* To clarify, not from me to you. From my dad to me. To clarify further, the title is a bit of an inside joke, which I will explain in a different post.
My father tried to leave a comment on my blog regarding my Lenten Twitter fast. And my blog ate his comment. (Good blog.) (Just kidding, dad!)
As I got to drive him to the airport the other day, though, he was able to deliver his comment in person.
One of the reasons we Catholics give up something for Lent is so that we can shift our resources to a more worthy area. For example, if one gives up chocolate or the daily Starbucks concoction, one takes the money one used to spend on it, and gives it to charity.
In terms of giving up Twitter, what I am gaining (aside from perspective) is TIME.
My dad shared his ideas with me as far as what I could do with the time I have not being on Twitter.
1. Spending extra time in prayer. I wish I could say that of course of I am doing this. But instead of attending Mass more often or even reading my Bible, I’m probably dedicating more effort into getting and keeping my house clean. What’s that old cliche? “Cleanliness is next to Godliness”? So, uh, I’m in the ballpark.
2. Spending quality time with Dan. This is an effort that is being made both ways. Dan and I picked up the book Love Dare. And we are working our way through it over Lent.
I always thought Dan and I had a pretty good marriage — I still think that. But just because it’s “pretty good” doesn’t mean it couldn’t be better. We both have areas in which we need to improve. Giving up Twitter has certainly given me the time to reconnect with Dan, and the Love Dare has given us both a vehicle to use for that reconnection. We don’t spend every night having deep conversations or anything like that, but we are working together more, and talking more, and just spending more time together. It’s really nice.
3. Spending more time with my children — interactive time, not just sitting in the same room with them. This is a weakness of mine in general, I admit. The computer and Twitter have less to do with it than my own personality. It’s an area in which I needed to improve in any case, and since I’ve got all this time on my hands, I figure no time like the present.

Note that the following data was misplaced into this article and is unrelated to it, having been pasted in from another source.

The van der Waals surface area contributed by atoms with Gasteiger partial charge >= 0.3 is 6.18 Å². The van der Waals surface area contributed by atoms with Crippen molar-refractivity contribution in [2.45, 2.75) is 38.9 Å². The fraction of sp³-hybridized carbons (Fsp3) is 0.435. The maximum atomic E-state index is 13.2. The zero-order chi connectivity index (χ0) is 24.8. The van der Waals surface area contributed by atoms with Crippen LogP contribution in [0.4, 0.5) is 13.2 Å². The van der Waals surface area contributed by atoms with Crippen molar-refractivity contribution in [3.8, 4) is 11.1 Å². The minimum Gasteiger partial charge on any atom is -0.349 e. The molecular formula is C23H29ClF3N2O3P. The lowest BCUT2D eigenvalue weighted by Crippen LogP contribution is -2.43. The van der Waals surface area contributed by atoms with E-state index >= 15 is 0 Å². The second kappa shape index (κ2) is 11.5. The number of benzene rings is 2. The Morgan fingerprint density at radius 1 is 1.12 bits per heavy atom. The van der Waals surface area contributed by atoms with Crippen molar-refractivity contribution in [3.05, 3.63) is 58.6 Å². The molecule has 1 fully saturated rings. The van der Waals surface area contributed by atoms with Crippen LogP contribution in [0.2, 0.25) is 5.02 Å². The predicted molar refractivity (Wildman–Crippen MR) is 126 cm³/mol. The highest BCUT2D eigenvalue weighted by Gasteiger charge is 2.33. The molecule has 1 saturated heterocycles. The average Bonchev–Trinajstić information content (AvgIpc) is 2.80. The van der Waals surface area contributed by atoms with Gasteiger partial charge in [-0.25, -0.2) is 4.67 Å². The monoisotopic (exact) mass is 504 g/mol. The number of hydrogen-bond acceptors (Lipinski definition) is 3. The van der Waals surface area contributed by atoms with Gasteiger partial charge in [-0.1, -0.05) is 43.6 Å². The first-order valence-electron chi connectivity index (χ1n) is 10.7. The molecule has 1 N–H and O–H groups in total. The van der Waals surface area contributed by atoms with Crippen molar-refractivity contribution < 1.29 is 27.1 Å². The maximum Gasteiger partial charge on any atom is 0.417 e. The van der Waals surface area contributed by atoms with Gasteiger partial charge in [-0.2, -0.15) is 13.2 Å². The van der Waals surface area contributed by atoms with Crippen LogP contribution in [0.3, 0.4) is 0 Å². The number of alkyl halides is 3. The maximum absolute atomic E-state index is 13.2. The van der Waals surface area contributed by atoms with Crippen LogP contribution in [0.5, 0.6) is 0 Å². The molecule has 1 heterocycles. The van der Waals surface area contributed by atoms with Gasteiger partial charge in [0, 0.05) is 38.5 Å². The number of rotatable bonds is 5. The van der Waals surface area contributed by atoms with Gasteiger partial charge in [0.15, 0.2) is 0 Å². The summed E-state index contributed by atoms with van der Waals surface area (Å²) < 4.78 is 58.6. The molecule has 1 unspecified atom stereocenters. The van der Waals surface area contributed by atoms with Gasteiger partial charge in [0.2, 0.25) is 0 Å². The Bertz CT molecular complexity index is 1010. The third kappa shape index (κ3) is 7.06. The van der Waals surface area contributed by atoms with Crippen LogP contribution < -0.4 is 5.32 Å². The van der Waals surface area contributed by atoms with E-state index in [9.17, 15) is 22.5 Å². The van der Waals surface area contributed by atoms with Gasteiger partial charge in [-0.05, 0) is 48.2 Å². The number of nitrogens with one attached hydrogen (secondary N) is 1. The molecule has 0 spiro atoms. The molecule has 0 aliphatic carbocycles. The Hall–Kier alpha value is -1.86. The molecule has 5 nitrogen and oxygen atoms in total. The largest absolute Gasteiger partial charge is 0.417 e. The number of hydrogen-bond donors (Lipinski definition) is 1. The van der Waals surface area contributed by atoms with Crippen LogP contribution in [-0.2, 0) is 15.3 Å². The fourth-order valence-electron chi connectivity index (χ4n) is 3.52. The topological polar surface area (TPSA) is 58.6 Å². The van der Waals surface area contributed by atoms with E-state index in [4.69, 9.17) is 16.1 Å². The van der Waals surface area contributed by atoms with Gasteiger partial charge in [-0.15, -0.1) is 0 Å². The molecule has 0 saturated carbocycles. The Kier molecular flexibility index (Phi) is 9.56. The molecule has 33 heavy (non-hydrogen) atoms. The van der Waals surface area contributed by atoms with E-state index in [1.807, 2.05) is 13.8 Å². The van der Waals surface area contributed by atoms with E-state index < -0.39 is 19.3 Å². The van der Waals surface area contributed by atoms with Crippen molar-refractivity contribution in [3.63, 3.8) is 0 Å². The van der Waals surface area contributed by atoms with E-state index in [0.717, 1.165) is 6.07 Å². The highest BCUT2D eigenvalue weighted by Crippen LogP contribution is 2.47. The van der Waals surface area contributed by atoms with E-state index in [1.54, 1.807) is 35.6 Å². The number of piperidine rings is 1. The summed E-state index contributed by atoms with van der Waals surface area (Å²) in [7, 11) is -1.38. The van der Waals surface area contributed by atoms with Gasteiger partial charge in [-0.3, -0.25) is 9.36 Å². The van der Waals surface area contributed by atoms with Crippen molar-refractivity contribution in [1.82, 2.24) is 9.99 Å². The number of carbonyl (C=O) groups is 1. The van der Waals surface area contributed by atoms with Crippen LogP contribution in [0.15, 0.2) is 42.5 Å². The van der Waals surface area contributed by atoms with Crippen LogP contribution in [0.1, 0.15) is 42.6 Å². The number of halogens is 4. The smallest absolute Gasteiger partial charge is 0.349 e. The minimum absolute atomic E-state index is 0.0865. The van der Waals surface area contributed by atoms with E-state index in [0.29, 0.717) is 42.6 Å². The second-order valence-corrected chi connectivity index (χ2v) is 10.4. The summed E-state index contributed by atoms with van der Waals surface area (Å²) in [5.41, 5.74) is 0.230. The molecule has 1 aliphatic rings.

Don’t get me wrong, I think I’m a good mom. I love my girls to pieces. But I have to give them more of myself instead of just caring for them — the bathing, the feeding, the clothing. I have to talk to them and listen to them and play with them more. I have to laugh with them more. They are growing up fast. Granted, it’s difficult (especially that laughing part) when I’m dealing with a controlling 3-year-old who doesn’t want to poop on the potty.
But that’s just the thing: Kate needs me so hard right now. I don’t know how else to put it. She creeps into our bed at 5 a.m. not because of ear aches or nightmares, but because that’s where I am. She fights us for control of everything not because she actually wants it, but because she needs to push to her boundaries to see where we push back. When I read this post over at Mom 101 recently, it made me think of Kate. Not because she’s so much like Sage (although I do see similarities) but because of the contrast of my two girls — yet another post for another day.
For now, I have to be available to respond to Kate’s needs (and Flora’s, too, of course, although at 5, she is quietly independent and more willing to explore her own space). Her need for control, her need for cuddles, her need for me. It’s hard to be available when I’m tweeting. I have to fight that urge to run to the computer and tell about the latest cute thing (or crazy-making thing) that my girls have done. I have to save it up for a blog post; I have to Twitter in the spaces between my girls’ time — after they go to bed, for example, or during “quiet time”.
And even then, I’ll have to limit Twitter. It’s easy for me to spend an hour on there and not get the laundry folded.
My dad had a fourth suggestion for this Twitter-free time, but it’s completely escaped me. Maybe he’ll try to leave it in the comments again.